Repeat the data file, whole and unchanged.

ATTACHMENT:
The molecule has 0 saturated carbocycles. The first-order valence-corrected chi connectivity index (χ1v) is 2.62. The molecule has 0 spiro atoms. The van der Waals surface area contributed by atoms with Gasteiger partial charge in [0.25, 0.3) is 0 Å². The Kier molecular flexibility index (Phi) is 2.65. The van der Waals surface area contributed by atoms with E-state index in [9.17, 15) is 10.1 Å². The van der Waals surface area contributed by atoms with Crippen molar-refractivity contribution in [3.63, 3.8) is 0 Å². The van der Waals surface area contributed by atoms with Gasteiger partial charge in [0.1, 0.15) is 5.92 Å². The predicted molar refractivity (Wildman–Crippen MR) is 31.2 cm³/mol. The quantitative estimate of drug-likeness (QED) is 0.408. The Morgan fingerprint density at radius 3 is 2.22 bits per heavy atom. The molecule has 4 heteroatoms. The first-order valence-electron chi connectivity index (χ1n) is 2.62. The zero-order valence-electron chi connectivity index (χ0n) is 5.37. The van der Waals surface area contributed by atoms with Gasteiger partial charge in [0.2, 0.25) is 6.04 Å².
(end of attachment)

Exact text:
The molecule has 0 saturated carbocycles. The first-order valence-corrected chi connectivity index (χ1v) is 2.62. The molecule has 0 spiro atoms. The van der Waals surface area contributed by atoms with Gasteiger partial charge in [0.25, 0.3) is 0 Å². The Kier molecular flexibility index (Phi) is 2.65. The van der Waals surface area contributed by atoms with E-state index in [9.17, 15) is 10.1 Å². The van der Waals surface area contributed by atoms with Crippen molar-refractivity contribution in [3.63, 3.8) is 0 Å². The van der Waals surface area contributed by atoms with Gasteiger partial charge in [0.1, 0.15) is 5.92 Å². The predicted molar refractivity (Wildman–Crippen MR) is 31.2 cm³/mol. The quantitative estimate of drug-likeness (QED) is 0.408. The Morgan fingerprint density at radius 3 is 2.22 bits per heavy atom. The molecule has 4 heteroatoms. The first-order valence-electron chi connectivity index (χ1n) is 2.62. The zero-order valence-electron chi connectivity index (χ0n) is 5.37. The van der Waals surface area contributed by atoms with Gasteiger partial charge in [0.2, 0.25) is 6.04 Å².